Cooking With Olive Oil
Olive oil is great for cooking. It has been used for thousands of years and is one of the cornerstones of the Mediterranean diet.
Robust olive oils can be used for frying fish or other strongly flavored ingredients. Mellow, late harvest “Mission” variety oil can be used in baking cakes. One should use a variety of vegetable oils when preparing food, and incorporating a good extra virgin olive oil for its health benefits and wonderful flavor is also recommended.
Olive oil has a high smoke point – about 410 degrees F – and doesn't degrade as quickly as many other oils do when heated repeatedly.
A Few Definitions
Virgin olive oil
This oil is obtained only from the olive; the fruit conditions, particularly thermal conditions, do not alter the oil in any way. It has not undergone any treatment other than washing, decanting, centrifuging and filtering. It excludes oils obtained by the use of solvents or re-esterification methods, and is not mixed with oils from other sources.
Virgin olive oil can be qualified as a natural product and can also have a “designation of origin” when it meets the specific characteristics associated with a particular region.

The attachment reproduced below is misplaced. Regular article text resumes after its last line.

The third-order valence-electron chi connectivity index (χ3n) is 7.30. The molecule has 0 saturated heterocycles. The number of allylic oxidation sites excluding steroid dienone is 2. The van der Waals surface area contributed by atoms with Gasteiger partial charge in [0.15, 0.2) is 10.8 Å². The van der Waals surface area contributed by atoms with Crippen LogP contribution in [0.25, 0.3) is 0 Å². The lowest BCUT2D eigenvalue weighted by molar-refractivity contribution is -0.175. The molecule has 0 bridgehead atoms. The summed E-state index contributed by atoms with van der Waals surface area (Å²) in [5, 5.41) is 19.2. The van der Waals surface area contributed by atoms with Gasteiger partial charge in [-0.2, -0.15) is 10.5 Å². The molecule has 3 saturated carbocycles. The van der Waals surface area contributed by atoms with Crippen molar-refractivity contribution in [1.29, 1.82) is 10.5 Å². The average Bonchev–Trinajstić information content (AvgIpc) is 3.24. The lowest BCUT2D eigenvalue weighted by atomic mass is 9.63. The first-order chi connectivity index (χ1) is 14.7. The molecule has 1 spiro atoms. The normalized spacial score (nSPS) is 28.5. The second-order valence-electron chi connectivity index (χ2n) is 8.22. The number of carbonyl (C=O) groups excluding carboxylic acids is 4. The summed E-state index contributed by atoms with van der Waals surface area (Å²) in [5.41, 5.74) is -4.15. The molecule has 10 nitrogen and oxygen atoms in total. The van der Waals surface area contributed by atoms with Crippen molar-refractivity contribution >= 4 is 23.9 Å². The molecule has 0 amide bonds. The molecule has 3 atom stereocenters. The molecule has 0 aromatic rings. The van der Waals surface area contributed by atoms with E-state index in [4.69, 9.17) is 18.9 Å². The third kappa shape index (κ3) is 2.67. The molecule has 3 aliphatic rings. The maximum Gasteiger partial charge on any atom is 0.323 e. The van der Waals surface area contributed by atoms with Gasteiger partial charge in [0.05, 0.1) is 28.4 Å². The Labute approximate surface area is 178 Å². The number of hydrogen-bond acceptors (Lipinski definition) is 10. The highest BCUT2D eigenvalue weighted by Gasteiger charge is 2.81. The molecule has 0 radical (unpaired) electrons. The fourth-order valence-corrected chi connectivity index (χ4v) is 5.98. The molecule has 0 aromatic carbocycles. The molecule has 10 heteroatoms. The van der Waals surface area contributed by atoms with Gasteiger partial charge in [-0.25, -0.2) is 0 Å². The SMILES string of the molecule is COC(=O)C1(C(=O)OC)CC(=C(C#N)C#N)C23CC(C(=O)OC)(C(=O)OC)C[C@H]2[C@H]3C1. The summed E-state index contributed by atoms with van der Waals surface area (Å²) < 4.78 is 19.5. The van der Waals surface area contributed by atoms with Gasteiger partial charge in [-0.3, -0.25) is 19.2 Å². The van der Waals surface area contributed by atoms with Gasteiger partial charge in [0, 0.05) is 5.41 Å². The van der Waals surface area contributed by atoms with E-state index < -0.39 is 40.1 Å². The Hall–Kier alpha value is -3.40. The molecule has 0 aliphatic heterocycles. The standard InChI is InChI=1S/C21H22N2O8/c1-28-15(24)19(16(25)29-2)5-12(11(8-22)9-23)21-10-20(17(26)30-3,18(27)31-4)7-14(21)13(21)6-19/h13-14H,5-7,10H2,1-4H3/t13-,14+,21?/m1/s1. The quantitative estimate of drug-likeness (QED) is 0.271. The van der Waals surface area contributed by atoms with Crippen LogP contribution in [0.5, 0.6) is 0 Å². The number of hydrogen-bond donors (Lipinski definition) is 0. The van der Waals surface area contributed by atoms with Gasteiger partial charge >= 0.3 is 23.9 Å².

Virgin olive oils can have the following designations and classifications, depending on their organoleptic (taste and aroma) and analytic characteristics (degree of acidity)...
Extra Virgin Olive Oil
Virgin olive oil which has a free acidity, expressed as oleic acid, of not more than 0.8 grams per 100 grams (0.8%), and the other characteristics of which correspond to those fixed for this category.
Extra Virgin olive oil accounts for less than 10% of oil in many producing countries. This type is generally used on salads, added at the table to soups and stews, and for dipping.
Olive Pomace Oil
The solid phase that's remained after pressing olives. It consists of the skins, pits and the fibrous flesh of the olive after the olive water and oil has been removed. Also called Olive cake or sansa.